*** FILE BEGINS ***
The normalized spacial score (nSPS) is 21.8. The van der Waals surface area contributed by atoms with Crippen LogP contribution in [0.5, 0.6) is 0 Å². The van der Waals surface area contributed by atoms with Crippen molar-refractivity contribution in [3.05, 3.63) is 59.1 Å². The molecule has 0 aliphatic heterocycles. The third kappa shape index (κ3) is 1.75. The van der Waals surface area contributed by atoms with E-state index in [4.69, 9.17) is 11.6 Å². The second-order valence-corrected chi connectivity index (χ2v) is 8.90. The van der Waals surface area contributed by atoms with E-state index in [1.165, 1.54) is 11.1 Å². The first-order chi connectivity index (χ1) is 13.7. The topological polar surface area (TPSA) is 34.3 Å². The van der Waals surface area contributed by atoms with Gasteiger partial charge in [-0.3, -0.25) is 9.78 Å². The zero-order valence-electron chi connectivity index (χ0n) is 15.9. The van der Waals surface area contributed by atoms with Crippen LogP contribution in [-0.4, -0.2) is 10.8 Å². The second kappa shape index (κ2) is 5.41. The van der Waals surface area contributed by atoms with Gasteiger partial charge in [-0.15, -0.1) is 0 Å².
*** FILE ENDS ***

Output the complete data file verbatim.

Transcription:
The normalized spacial score (nSPS) is 21.8. The van der Waals surface area contributed by atoms with Crippen LogP contribution in [0.5, 0.6) is 0 Å². The van der Waals surface area contributed by atoms with Crippen molar-refractivity contribution in [3.05, 3.63) is 59.1 Å². The molecule has 0 aliphatic heterocycles. The third kappa shape index (κ3) is 1.75. The van der Waals surface area contributed by atoms with E-state index in [4.69, 9.17) is 11.6 Å². The second-order valence-corrected chi connectivity index (χ2v) is 8.90. The van der Waals surface area contributed by atoms with E-state index in [1.165, 1.54) is 11.1 Å². The first-order chi connectivity index (χ1) is 13.7. The topological polar surface area (TPSA) is 34.3 Å². The van der Waals surface area contributed by atoms with Gasteiger partial charge in [-0.3, -0.25) is 9.78 Å². The zero-order valence-electron chi connectivity index (χ0n) is 15.9. The van der Waals surface area contributed by atoms with Crippen LogP contribution in [-0.4, -0.2) is 10.8 Å². The second kappa shape index (κ2) is 5.41. The van der Waals surface area contributed by atoms with Gasteiger partial charge in [-0.15, -0.1) is 0 Å².